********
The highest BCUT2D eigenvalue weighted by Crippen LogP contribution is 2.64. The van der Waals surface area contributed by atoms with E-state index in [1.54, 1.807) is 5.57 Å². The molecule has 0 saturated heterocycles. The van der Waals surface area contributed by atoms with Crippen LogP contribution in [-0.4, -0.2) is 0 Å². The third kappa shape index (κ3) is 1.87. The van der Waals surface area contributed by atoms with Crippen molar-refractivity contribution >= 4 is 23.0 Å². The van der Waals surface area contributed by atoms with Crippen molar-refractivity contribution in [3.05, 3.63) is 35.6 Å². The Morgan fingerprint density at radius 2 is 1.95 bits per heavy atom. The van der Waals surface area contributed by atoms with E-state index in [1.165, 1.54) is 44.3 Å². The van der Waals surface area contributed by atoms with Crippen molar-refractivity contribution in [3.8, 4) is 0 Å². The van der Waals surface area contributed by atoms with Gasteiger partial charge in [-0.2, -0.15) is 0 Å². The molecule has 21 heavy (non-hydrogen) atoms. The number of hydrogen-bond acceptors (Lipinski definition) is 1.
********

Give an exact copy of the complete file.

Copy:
The highest BCUT2D eigenvalue weighted by Crippen LogP contribution is 2.64. The van der Waals surface area contributed by atoms with E-state index in [1.54, 1.807) is 5.57 Å². The molecule has 0 saturated heterocycles. The van der Waals surface area contributed by atoms with Crippen LogP contribution in [-0.4, -0.2) is 0 Å². The third kappa shape index (κ3) is 1.87. The van der Waals surface area contributed by atoms with Crippen molar-refractivity contribution >= 4 is 23.0 Å². The van der Waals surface area contributed by atoms with Crippen molar-refractivity contribution in [3.05, 3.63) is 35.6 Å². The Morgan fingerprint density at radius 2 is 1.95 bits per heavy atom. The van der Waals surface area contributed by atoms with E-state index in [1.165, 1.54) is 44.3 Å². The van der Waals surface area contributed by atoms with Crippen molar-refractivity contribution in [3.8, 4) is 0 Å². The van der Waals surface area contributed by atoms with Gasteiger partial charge in [-0.2, -0.15) is 0 Å². The molecule has 21 heavy (non-hydrogen) atoms. The number of hydrogen-bond acceptors (Lipinski definition) is 1.